New Yorkers, faced with inevitable sacrifices as leaders wrestle with the incredible, growing budget deficit, may not feel like they have much to celebrate. But there is a bright spot among all the pronouncements of fiscal doom and gloom.

State residents have greater-than-ever access to information that lets them in on what government is up to and how much those activities are costing taxpayers.

Gov. David Paterson recently signed legislation that would expand the scope of the Freedom of Information Law, which allows citizens to petition for information about government agencies and their activities, and the Open Meetings Law, which requires that government meetings be open to the public.

Citizens have long been able to sue when government entities violated their rights to obtain public information, but they had to pay their own legal fees. It’s doubtful that many people would choose to incur the cost of suing the violators.

Thanks to the expanded legislation, citizens who are illegally denied access to meetings or documents can recoup their legal fees from the violators.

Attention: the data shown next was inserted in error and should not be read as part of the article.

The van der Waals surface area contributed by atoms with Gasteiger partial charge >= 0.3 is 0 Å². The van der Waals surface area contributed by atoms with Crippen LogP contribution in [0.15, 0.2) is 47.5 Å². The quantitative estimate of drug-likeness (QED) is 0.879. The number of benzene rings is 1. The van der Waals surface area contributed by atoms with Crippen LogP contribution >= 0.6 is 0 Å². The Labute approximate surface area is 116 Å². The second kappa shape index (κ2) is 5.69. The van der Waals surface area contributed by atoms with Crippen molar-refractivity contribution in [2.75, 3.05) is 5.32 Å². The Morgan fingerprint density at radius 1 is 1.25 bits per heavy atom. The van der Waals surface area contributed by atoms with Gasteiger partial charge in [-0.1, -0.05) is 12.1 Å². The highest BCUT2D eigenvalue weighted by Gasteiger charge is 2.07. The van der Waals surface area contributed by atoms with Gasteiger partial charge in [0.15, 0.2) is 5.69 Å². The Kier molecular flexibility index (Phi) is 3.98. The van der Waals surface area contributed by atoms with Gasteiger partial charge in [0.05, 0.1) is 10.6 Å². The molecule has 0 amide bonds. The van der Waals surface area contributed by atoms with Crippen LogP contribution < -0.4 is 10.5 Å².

There are other bright spots as well.

Attorney General Andrew Cuomo’s Project Sunlight Web site ( provides easy access to information on a variety of subjects of interest to the public — from chronicling the activities of lobbyists to reporting on the status of legislation. One of the best morsels is the detailed information provided about “member items” — also known as pork barrel projects. They are the pet projects of state legislators and the governor that get funded — to the tune of $200 million a year — and are awarded based on party status and loyalty, rather than demonstrated need.

Cuomo has been on a mission to provide more transparency about member items and to make sure they serve a public purpose. He recently rejected several member item requests, including a $5,000 walk-in refrigerator for the Massapequa Elks Lodge. Last week he began putting detailed information about his office’s review of the projects on the site — a process that will take weeks.

Keeping in the spirit of transparency, the Empire Center for Public Policy recently established, which lists everything from state payrolls to public contracts for users’ perusal.

All of these tools enhance the public’s right to know what its government is up to. In these financially challenging days, such information is critical to ensure that public officials are spending taxpayers’ money fairly and wisely.

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The Empire Center is an independent, non-partisan, non-profit think tank located in Albany, New York. Our mission is to make New York a better place to live and work by promoting public policy reforms grounded in free-market principles, personal responsibility, and the ideals of effective and accountable government.